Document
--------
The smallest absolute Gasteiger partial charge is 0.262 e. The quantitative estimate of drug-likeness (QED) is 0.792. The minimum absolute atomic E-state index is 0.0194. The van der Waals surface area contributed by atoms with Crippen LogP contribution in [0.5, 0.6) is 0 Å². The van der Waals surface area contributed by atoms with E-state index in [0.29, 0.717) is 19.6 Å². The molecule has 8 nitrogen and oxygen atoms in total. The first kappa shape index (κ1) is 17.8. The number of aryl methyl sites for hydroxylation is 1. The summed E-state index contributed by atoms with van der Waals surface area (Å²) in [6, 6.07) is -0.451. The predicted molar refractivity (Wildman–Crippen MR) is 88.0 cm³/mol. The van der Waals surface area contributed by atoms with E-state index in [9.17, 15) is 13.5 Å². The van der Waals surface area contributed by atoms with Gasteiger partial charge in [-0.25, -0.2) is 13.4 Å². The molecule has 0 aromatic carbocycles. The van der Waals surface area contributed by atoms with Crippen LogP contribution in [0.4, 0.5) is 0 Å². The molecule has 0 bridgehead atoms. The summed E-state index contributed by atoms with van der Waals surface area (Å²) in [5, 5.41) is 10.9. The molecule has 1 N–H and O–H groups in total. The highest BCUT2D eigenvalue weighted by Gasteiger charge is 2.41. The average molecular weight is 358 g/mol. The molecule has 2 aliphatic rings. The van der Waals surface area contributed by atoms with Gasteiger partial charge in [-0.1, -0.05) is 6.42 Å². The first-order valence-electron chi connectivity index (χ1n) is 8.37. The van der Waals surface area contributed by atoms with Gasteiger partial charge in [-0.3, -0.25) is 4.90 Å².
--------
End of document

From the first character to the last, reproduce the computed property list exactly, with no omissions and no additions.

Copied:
The smallest absolute Gasteiger partial charge is 0.262 e. The quantitative estimate of drug-likeness (QED) is 0.792. The minimum absolute atomic E-state index is 0.0194. The van der Waals surface area contributed by atoms with Crippen LogP contribution in [0.5, 0.6) is 0 Å². The van der Waals surface area contributed by atoms with E-state index in [0.29, 0.717) is 19.6 Å². The molecule has 8 nitrogen and oxygen atoms in total. The first kappa shape index (κ1) is 17.8. The number of aryl methyl sites for hydroxylation is 1. The summed E-state index contributed by atoms with van der Waals surface area (Å²) in [6, 6.07) is -0.451. The predicted molar refractivity (Wildman–Crippen MR) is 88.0 cm³/mol. The van der Waals surface area contributed by atoms with E-state index in [9.17, 15) is 13.5 Å². The van der Waals surface area contributed by atoms with Gasteiger partial charge in [-0.25, -0.2) is 13.4 Å². The molecule has 0 aromatic carbocycles. The van der Waals surface area contributed by atoms with Crippen LogP contribution in [0.4, 0.5) is 0 Å². The molecule has 0 bridgehead atoms. The summed E-state index contributed by atoms with van der Waals surface area (Å²) in [5, 5.41) is 10.9. The molecule has 1 N–H and O–H groups in total. The highest BCUT2D eigenvalue weighted by Gasteiger charge is 2.41. The average molecular weight is 358 g/mol. The molecule has 2 aliphatic rings. The van der Waals surface area contributed by atoms with Gasteiger partial charge in [-0.1, -0.05) is 6.42 Å². The first-order valence-electron chi connectivity index (χ1n) is 8.37. The van der Waals surface area contributed by atoms with Gasteiger partial charge in [-0.3, -0.25) is 4.90 Å².